Federal Colorado River Study Points to Big Problems and Common Sense Solutions

The federal Bureau of Reclamation today released a much-awaited federal study of the Colorado River, focused on water available for farms, cities, and the businesses that depend on a flowing river.  Population growth and climate change have stressed the Colorado River to the point where demand for water exceeds supply, reservoirs sit half-empty, and flows dry up before reaching the sea.

What’s clear from this study is that if we keep doing what we’re doing in the realm of river and water management, we will be facing extraordinary problems. But it’s also clear from this study that there are a host of actions that stakeholders can agree are common-sense, near-term, and relatively low-cost solutions. These include increased conservation of water in both cities and agriculture, reuse of water in urban areas, and inland desalination of brackish water. The federal government and jurisdictions that use Colorado River water could show real leadership by finding ways to implement these common-sense solutions.

The Bureau of Reclamation study also highlights an opportunity to help water users in the Upper Basin (WY, CO, NM and UT) save water for use in extended droughts while at the same time improving conditions essential to the $26 billion river recreation industry. An Upper Basin water bank is the kind of modern river management that can ensure prosperous farms and ranches, thriving cities, and healthy river flows. This win-win approach for water users and the river has gained currency with the recent agreement between the United States and Mexico that provides a host of benefits to water users in both countries while restoring flows to the famously dry delta of the Colorado River.

Other solutions considered in the study are more controversial, including a pipeline importing water to Denver from the Missouri River, requiring pumps to lift water nearly half a mile uphill, and ocean desalination plants in California and Mexico.  These extremely high-cost and energy demanding projects require careful examination before being rushed into development.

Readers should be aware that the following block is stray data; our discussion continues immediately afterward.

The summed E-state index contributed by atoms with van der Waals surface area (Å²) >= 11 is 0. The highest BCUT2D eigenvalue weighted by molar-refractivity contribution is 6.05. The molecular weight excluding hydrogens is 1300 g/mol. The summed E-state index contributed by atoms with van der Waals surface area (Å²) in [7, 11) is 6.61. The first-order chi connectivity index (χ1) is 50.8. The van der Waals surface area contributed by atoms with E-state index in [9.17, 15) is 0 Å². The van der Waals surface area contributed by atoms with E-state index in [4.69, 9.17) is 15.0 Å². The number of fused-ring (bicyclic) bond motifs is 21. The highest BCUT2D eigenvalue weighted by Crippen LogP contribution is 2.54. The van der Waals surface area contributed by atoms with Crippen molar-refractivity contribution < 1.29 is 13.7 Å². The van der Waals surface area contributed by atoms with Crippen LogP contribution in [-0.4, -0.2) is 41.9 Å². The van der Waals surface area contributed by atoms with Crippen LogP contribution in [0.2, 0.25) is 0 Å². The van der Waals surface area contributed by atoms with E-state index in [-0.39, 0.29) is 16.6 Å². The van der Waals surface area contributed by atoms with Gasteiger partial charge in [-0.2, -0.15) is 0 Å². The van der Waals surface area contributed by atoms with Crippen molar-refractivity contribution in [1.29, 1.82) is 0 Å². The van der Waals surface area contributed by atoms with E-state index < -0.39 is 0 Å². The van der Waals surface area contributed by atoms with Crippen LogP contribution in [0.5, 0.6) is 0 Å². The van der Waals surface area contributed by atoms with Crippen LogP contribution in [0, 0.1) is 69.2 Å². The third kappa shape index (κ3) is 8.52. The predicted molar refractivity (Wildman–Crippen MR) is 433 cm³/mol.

The federal Bureau of Reclamation should be commended for undertaking such a groundbreaking and comprehensive study, for focusing on a problem less obvious to us now than other climate-related consequences such as the extreme weather events of Hurricanes Sandy and Katrina. The bad news for the people who rely on the Colorado River is that droughts are all too often ignored until they become extended and severe, and even then they don’t grab national media attention in the same way that catastrophic storms do.

The good news is that we can start working on solving the problems of the Colorado River today with proven, common-sense solutions. Learn more about Environmental Defense Fund’s approach at www.coloradoriverbasin.org.

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Jennifer Pitt is the Colorado River Project Director for Environmental Defense Fund. She works with Colorado River water users throughout the Colorado River basin—including seven states in the United States and two in Mexico—to develop practical programs to restore river habitats and to dedicate water to environmental resources. She has worked as a park ranger and a Congressional aide, and has a Masters degree in Environmental Studies from Yale University.